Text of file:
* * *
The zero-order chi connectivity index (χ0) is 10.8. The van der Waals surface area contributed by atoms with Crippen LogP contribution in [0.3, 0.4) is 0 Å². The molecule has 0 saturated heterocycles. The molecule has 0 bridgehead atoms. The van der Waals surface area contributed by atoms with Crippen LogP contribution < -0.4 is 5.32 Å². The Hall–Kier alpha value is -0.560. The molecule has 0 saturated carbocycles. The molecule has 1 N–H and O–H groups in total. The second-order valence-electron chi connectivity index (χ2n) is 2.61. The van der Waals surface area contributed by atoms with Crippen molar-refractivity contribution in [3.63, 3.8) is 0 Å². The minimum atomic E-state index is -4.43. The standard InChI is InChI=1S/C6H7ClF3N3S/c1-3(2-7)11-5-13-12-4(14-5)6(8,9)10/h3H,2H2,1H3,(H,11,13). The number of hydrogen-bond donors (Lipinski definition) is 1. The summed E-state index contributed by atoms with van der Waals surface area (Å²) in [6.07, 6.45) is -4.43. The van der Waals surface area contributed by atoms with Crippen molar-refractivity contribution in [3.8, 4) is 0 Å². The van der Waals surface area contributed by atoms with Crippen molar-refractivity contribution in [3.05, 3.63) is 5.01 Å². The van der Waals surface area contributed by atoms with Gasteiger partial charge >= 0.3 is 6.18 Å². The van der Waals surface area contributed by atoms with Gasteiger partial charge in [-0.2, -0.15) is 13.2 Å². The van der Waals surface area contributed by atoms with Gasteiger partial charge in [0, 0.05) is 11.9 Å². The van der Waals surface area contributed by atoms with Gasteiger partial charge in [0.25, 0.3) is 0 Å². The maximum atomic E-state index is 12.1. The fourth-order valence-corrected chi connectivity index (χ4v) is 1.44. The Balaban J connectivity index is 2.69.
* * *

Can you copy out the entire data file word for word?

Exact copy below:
The zero-order chi connectivity index (χ0) is 10.8. The van der Waals surface area contributed by atoms with Crippen LogP contribution in [0.3, 0.4) is 0 Å². The molecule has 0 saturated heterocycles. The molecule has 0 bridgehead atoms. The van der Waals surface area contributed by atoms with Crippen LogP contribution < -0.4 is 5.32 Å². The Hall–Kier alpha value is -0.560. The molecule has 0 saturated carbocycles. The molecule has 1 N–H and O–H groups in total. The second-order valence-electron chi connectivity index (χ2n) is 2.61. The van der Waals surface area contributed by atoms with Crippen molar-refractivity contribution in [3.63, 3.8) is 0 Å². The minimum atomic E-state index is -4.43. The standard InChI is InChI=1S/C6H7ClF3N3S/c1-3(2-7)11-5-13-12-4(14-5)6(8,9)10/h3H,2H2,1H3,(H,11,13). The number of hydrogen-bond donors (Lipinski definition) is 1. The summed E-state index contributed by atoms with van der Waals surface area (Å²) in [6.07, 6.45) is -4.43. The van der Waals surface area contributed by atoms with Crippen molar-refractivity contribution in [3.8, 4) is 0 Å². The van der Waals surface area contributed by atoms with Crippen molar-refractivity contribution in [3.05, 3.63) is 5.01 Å². The van der Waals surface area contributed by atoms with Gasteiger partial charge >= 0.3 is 6.18 Å². The van der Waals surface area contributed by atoms with Gasteiger partial charge in [-0.2, -0.15) is 13.2 Å². The van der Waals surface area contributed by atoms with Gasteiger partial charge in [0, 0.05) is 11.9 Å². The van der Waals surface area contributed by atoms with Gasteiger partial charge in [0.25, 0.3) is 0 Å². The maximum atomic E-state index is 12.1. The fourth-order valence-corrected chi connectivity index (χ4v) is 1.44. The Balaban J connectivity index is 2.69.